-Risk of overeating and weight gain – does not emphasize specific portion sizes or amounts.
Possible solution:  Following the Harvard Healthy Eating Plate can provide better guidance on proper food proportions per meal.-Low levels of iron from not eating enough meat
Possible solution: consume plant-based foods that are rich in iron and pair it with food rich in vitamin C to aid in absorption.

-Calcium loss from eating fewer dairy products –
Possible solution: consume beans, grains, and vegetables which are great sources of calcium.

-May be more expensive to follow – in places that have limited supply of fish and fresh vegetables.
Possible solution: opt for frozen vegetables or fruits. Plant-based protein sources like beans and legumes can be consumed instead of fish.

Low-carb and Ketogenic Diet

Low-carb and ketogenic diets both restrict consumption of carbohydrates which makes their pros and cons the same. Thus, they are grouped together.

-Potential for weight loss due to the high-fat, low-carb nature of the diet

-May improve blood sugar control and insulin sensitivity in people with type 2 diabetes

-Potential for reduced inflammation

-May be beneficial for certain neurological conditions such as epilepsy

-Can lead to increased satiety and reduced hunger

-Can cause side effects such as constipation, headaches, and nausea

-May increase LDL (“bad”) cholesterol levels in some people

-Can lead to nutrient deficiencies if not carefully planned

-Difficult to sustain long-term due to restrictive nature of the diet

-May lead to “keto flu” symptoms in the initial stages of the diet.

Paleo Diet

-Eating clean without additives, preservatives, or chemicals

-Anti-inflammatory benefits from plant nutrients in fruits, vegetables, oils, nuts, and seeds

-Increased intake of iron from red meat

-Improved satiety due to higher intake of protein and fats

-Short-term weight loss due to limited food choices

-High in fiber, potassium, and antioxidants while low in simple carbohydrates, sodium, and sugar can be healthy

-Can be expensive

-Excludes grains and dairy that can be good for health and energy

-Difficult for vegetarians as it excludes beans

-Insufficient carbohydrate intake

-High saturated fats from animal protein intake may lead to increased cholesterol levels and risk of heart disease

-Low calcium intake increases the risk of osteoporosis, rickets, and bone fractures

-Restrictive nature of the diet makes it difficult to sustain weight loss over the long term

Vegan Diet

-Lower risk of obesity, type 2 diabetes, and hypertension.

-Lower levels of total cholesterol, LDL cholesterol, and blood pressure.

-Lower risk of cardiovascular disease, certain types of cancer, and all-cause mortality.

-Higher intake of fiber, antioxidants, and phytochemicals.

-Risk of nutrient deficiencies, particularly for vitamin B12, vitamin D, calcium, iodine, and omega-3 fatty acids.

-Potential for inadequate protein intake

-Potential for lower intake of certain nutrients found primarily in animal products, such as heme iron and zinc.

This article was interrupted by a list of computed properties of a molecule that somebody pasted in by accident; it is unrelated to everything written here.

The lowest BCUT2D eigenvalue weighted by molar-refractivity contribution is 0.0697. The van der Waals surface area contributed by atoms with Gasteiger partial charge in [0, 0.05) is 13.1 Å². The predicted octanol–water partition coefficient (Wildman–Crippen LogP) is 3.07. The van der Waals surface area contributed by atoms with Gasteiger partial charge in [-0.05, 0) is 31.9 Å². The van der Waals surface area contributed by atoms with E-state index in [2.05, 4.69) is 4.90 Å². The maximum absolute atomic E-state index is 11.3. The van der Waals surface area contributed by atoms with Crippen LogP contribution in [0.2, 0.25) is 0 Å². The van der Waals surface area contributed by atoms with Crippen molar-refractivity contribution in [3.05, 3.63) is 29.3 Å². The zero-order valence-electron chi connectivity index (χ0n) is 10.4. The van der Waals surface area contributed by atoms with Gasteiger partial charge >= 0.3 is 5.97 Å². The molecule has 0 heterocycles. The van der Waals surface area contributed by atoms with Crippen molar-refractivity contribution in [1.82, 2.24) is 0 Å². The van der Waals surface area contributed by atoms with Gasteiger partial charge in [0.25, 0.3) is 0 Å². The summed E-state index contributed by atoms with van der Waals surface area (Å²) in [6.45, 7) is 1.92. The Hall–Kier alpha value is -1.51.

Possible general solution: Plan your meals well. Eat a variety of food. Eat fortified foods. Learn more about complementary proteins–combining two or more foods with incomplete proteins, to form complementary proteins, can provide adequate amounts of all the essential amino acids. Some examples include: pairing legumes with grains, nuts, seeds.

-Potential for higher intake of antinutrients, such as phytates and tannins, which can interfere with nutrient absorption. [10]
Possible solution: soaking, cooking, fermentation and sprouting may disable this.


As with any dietary approach, there are both pros and cons to following a particular diet in combination with intermittent fasting. It is important to consider individual needs and preferences, as well as any underlying health conditions or medications that may impact dietary choices. Ultimately, the best approach is to consult with a healthcare provider or registered dietitian to determine the most appropriate and sustainable diet and fasting regimen for your unique needs and goals.

For recipe ideas for each diet, check out these articles:

Why Mediterranean Diet and Intermittent Fasting are the Perfect Pair for a Healthy Lifestyle

Plant-Based Intermittent Fasting: Delicious Vegan Recipes to Try

Fuel Your Body and Thrive: Delicious Paleo Recipes for Your Intermittent Fasting Plan

Exploring the Fusion: Tasty Low-Carb Recipes for your Intermittent Fasting Plan

Combining Keto and Intermittent Fasting: 3 Recipes to Try

  1. Penn Medicine. (2019, February 19). Mediterranean Diet 101: A Meal Plan and Beginner’s Guide. Link.
  2. Harvard School of Public Health. (n.d.). Diet Review: Mediterranean Diet. Link.
  3. University of California, Davis. (2022, April 28). Paleo diet: What it is and why it’s not for everyone. Good Food Blog. Link.
  4. Clem, J., & Barthel, B. (2021). A Look at Plant-Based Diets. Missouri medicine, 118(3), 233–238. Link.
  5. Harvard T.H. Chan School of Public Health. (n.d.). Healthy Eating Plate. Link.
  6. Vernon, M. C. (2006). Low-carbohydrate diets. American Family Physician, 73(11), 1942-1948. Link.
  7. Harvard T.H. Chan School of Public Health. (2021). Low-carbohydrate diets. The Nutrition Source. Link.
  8. National Cancer Institute. (n.d.). Ketogenic diet. NCI Dictionary of Cancer Terms. Retrieved May 2, 2023. Link.
  9. Crosby, L., Davis, B., Joshi, S., Jardine, M., Paul, J., Neola, M., & Barnard, N. D. (2021). Ketogenic Diets and Chronic Disease: Weighing the Benefits Against the Risks. Frontiers in nutrition, 8, 702802. Link.
  10. Popova, A., & Mihaylova, D. (2019, July 29). Antinutrients in plant-based foods: A Review. The Open Biotechnology Journal. Link